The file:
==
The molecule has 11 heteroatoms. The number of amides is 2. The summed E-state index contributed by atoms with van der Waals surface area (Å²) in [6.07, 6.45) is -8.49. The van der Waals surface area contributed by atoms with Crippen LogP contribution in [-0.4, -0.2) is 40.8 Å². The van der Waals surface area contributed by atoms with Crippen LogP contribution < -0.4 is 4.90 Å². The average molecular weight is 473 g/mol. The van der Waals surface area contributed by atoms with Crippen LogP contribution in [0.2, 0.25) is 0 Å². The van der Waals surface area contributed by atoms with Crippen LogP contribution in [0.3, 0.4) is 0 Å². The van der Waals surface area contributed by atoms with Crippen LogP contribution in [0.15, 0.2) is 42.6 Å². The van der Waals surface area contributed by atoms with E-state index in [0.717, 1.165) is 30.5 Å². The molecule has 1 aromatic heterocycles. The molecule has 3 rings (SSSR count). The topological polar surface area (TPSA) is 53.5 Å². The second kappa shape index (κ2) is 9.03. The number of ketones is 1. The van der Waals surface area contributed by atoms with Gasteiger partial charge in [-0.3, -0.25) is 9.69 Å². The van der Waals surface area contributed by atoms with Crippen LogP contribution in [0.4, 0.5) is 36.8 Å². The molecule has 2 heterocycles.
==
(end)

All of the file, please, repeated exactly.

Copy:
The molecule has 11 heteroatoms. The number of amides is 2. The summed E-state index contributed by atoms with van der Waals surface area (Å²) in [6.07, 6.45) is -8.49. The van der Waals surface area contributed by atoms with Crippen LogP contribution in [-0.4, -0.2) is 40.8 Å². The van der Waals surface area contributed by atoms with Crippen LogP contribution < -0.4 is 4.90 Å². The average molecular weight is 473 g/mol. The van der Waals surface area contributed by atoms with Crippen LogP contribution in [0.2, 0.25) is 0 Å². The van der Waals surface area contributed by atoms with Crippen LogP contribution in [0.3, 0.4) is 0 Å². The van der Waals surface area contributed by atoms with Crippen LogP contribution in [0.15, 0.2) is 42.6 Å². The van der Waals surface area contributed by atoms with E-state index in [0.717, 1.165) is 30.5 Å². The molecule has 1 aromatic heterocycles. The molecule has 3 rings (SSSR count). The topological polar surface area (TPSA) is 53.5 Å². The second kappa shape index (κ2) is 9.03. The number of ketones is 1. The van der Waals surface area contributed by atoms with Gasteiger partial charge in [-0.3, -0.25) is 9.69 Å². The van der Waals surface area contributed by atoms with Crippen LogP contribution in [0.4, 0.5) is 36.8 Å². The molecule has 2 heterocycles.